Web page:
Many historical processes exhibit recurrent patterns of change. Century-long periods of population expansion come before long periods of stagnation and decline; the dynamics of prices mirror population oscillations; and states go through strong expansionist phases followed by periods of state failure, endemic sociopolitical instability, and territorial loss.
Turchin argues that the key to the formation of an empire is a society’s capacity for collective action. He demonstrates that high levels of cooperation are found where people have to band together to fight off a common enemy, and that this kind of cooperation led to the formation of the Roman and Russian empires, and the United States. But as empires grow, the rich get richer and the poor get poorer, conflict replaces cooperation, and dissolution inevitably follows.
How groups manage to escape the prisoners’ dilemma and cooperate is a central question of evolutionary biology. Turchin argues that the social construction of “other” along meta-ethnic frontiers (which are often defined in terms of factors other than ethnicity, in particular religion), is necessary to enable group cooperation which allows empire building. This is why empires almost invariably arise along frontiers. A ruling class with a high potential for collective action will expand while financing its wars by taxing the peasants. In the early days of the empire, the elite are relatively austere warriors, and low population densities allow peasants to produce a significant surplus, so elite requirements do not overburden peasant production. As population densities increase, the surplus produced per peasant decreases because each has less land, but at the same time rents charged by the elites increase as land becomes scare. Peasants become poorer, though the elite continue to do well. Wealth inequality increases, and eventually the peasant base cannot sustain the high expectations of the growing elite population. Consequently, some of the elite class find themselves without land to sustain their lifestyle, while others become extremely wealthy due to control of scarce resources. This gives rise to intra-elite conflict. Social cohesion declines due to increasing inequality, both between elite and peasant classes and within the elite. The result is that peasants who are desperate and weakened by poverty are drawn into elite infighting. A combination of civil war, famine and plague reduces the population of the weakened state. The population decline ultimately leads to lower food prices and increased wages for the poor, but the loss of social cohesion is not so easily reversed. The recovery is thus impeded by continued infighting, and sometimes an outside group with higher asabiya takes over before another expansion phrase is triggered.
Peter Turchin and Sergey Nefedov explore the dynamics and causal connections between such demographic, economic, and political variables in agrarian societies and offer detailed explanations for these long-term oscillations–what the authors call secular cycles.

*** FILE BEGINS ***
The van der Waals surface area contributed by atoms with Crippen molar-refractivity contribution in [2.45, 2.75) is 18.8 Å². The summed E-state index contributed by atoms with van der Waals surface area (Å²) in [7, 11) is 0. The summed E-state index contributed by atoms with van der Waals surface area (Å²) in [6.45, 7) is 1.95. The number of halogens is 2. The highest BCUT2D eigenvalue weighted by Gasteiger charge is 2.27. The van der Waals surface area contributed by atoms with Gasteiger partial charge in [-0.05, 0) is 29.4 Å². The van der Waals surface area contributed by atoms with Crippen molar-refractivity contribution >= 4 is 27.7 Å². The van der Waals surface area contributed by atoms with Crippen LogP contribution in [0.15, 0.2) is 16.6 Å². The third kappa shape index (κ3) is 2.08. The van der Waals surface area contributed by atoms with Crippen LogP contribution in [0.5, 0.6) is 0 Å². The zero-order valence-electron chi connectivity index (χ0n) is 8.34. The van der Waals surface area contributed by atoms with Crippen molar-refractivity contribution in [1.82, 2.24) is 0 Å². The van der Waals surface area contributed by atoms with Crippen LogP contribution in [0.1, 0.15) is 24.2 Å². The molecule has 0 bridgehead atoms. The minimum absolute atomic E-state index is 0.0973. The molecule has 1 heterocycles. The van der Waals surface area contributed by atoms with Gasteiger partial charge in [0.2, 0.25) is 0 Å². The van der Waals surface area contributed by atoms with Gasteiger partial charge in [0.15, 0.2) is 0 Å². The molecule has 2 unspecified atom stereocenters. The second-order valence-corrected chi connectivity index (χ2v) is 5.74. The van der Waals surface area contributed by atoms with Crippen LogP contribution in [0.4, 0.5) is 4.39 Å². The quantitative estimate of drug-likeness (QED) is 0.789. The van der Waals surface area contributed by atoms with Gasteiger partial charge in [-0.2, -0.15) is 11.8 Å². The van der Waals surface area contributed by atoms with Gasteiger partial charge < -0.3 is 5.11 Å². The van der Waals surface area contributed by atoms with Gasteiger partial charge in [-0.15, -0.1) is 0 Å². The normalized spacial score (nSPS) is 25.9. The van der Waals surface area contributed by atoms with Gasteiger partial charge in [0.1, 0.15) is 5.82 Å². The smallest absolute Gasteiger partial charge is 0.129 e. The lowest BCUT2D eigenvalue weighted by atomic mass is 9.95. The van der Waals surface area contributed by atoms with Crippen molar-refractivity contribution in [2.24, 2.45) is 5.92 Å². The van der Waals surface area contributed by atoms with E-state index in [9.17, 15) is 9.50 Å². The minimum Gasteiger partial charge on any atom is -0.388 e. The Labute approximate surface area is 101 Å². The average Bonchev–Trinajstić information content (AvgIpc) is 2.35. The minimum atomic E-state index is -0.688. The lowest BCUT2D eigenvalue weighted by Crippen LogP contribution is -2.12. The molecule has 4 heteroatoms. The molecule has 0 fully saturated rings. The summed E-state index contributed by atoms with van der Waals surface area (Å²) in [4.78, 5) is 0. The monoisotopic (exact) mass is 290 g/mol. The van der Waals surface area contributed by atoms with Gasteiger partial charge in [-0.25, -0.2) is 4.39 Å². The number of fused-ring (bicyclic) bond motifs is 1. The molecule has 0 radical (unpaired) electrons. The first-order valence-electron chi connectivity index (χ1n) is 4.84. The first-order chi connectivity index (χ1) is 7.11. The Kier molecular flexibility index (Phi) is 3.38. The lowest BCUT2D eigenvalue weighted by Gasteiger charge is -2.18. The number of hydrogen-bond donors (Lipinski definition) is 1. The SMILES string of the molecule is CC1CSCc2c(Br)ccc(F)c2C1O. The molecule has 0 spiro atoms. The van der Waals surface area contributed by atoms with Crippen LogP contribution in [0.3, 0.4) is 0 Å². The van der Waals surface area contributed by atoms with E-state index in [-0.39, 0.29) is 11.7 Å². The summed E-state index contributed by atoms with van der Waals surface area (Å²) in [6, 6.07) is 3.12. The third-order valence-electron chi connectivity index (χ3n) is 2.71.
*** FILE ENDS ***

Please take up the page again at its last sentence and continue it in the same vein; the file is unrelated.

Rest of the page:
Secular Cycles elaborates and expands upon the demographic-structural theory first advanced by Jack Goldstone, which provides an explanation of long-term oscillations. This book tests that theory’s specific and quantitative predictions by tracing the dynamics of population numbers, prices and real wages, elite numbers and incomes, state finances, and sociopolitical instability. Turchin and Nefedov study societies in England, France, and Russia during the medieval and early modern periods, and look back at the Roman Republic and Empire. Incorporating theoretical and quantitative history, the authors examine a specific model of historical change and, more generally, investigate the utility of the dynamical systems approach in historical applications.
Turchin has three books developing his approach. “War and Peace and War: The Life Cycles of Imperial Nations” is the popular introduction. It describes the approach without any math or equations, and applies it to a range of historical empires. This is the place to start for a general introduction, particularly if you are not mathematically inclined. However, it is not formally rigorous and will not convince you if you are sceptical. “Secular Cycles” (with Sergey Nefedov) supports the theory with quantitative empirical data. It applies the model to two cycles in each of England, France, Rome and Russia. This is the book to read if you are comfortable with numbers and need to be convinced by empirical evidence.
“Historical Dynamics: Why States Rise and Fall” provides the theoretical framework, discussing, for example, why an explanation of cyclical dynamics requires a feedback loop. It is quite mathematical, and while you don’t have to work your way through all the equations, you should be comfortable with mathematical models generally. Turchin’s model was inspired by Jack A Goldstone, “Revolution and Rebellion in the Early Modern World.” This is also an excellent book. It is written in a more traditional historical style; the model is informal, rather than formal, and the argument is supported by historical analysis of particular revolutions, rather than by quantitative data. In these respects it is similar to “War and Peace and War,” though it is substantially longer. If you are looking for an extended analysis in a more traditional style of social history, this a great book.
Tainter first elegantly disposes of the usual theories of social decline (disappearance of natural resources, invasions of barbarians, etc). He then lays out his theory of decline: as societies become more complex, the costs of meeting new challenges increase, until there comes a point where extra resources devoted to meeting new challenges produce diminihsing and then negative returns. At this point, societies become less complex (they collapse into smaller societies). For Tainter, social problems are always (ultimately) a problem of recruiting enough energy to “fuel” the increasing social complexity which is necessary to solve ever-newer problems.
Complexity, writes Tainter, describes a variety of characteristics in a number of societies. Some aspects of complexity include many differentiated social roles, a large class of administrators not involved in the production of primary resources, energy devoted to different kinds of communication, centralized government, etc. Societies become more complex in order to solve problems. Complexity, for Tainter, is quantifiable. Where, for example, the Cherokee natives of the U.S. had about 5,000 cultural artifacts (things ranging from recipes to tools to tents) which were integral to their culture, the Allied troops landing on the Normandy coast in 1944 had about 40,000.